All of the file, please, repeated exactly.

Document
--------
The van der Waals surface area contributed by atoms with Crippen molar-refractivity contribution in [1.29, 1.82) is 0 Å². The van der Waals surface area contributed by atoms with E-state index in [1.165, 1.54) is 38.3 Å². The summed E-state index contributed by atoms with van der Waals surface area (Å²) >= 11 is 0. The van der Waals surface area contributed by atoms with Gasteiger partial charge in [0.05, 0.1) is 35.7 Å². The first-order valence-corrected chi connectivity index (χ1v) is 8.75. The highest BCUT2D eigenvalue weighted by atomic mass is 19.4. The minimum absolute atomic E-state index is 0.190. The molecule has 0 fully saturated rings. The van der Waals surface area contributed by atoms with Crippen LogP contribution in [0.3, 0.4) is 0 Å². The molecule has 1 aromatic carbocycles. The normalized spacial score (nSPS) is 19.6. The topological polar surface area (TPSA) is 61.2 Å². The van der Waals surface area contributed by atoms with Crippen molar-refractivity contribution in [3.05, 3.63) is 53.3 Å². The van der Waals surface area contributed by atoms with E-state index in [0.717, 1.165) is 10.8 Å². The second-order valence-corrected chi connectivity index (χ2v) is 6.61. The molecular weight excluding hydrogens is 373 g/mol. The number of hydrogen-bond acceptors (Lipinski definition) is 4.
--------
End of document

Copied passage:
The van der Waals surface area contributed by atoms with Crippen molar-refractivity contribution in [1.29, 1.82) is 0 Å². The van der Waals surface area contributed by atoms with E-state index in [1.165, 1.54) is 38.3 Å². The summed E-state index contributed by atoms with van der Waals surface area (Å²) >= 11 is 0. The van der Waals surface area contributed by atoms with Gasteiger partial charge in [0.05, 0.1) is 35.7 Å². The first-order valence-corrected chi connectivity index (χ1v) is 8.75. The highest BCUT2D eigenvalue weighted by atomic mass is 19.4. The minimum absolute atomic E-state index is 0.190. The molecule has 0 fully saturated rings. The van der Waals surface area contributed by atoms with Crippen LogP contribution in [0.3, 0.4) is 0 Å². The molecule has 1 aromatic carbocycles. The normalized spacial score (nSPS) is 19.6. The topological polar surface area (TPSA) is 61.2 Å². The van der Waals surface area contributed by atoms with Crippen molar-refractivity contribution in [3.05, 3.63) is 53.3 Å². The van der Waals surface area contributed by atoms with E-state index in [0.717, 1.165) is 10.8 Å². The second-order valence-corrected chi connectivity index (χ2v) is 6.61. The molecular weight excluding hydrogens is 373 g/mol. The number of hydrogen-bond acceptors (Lipinski definition) is 4.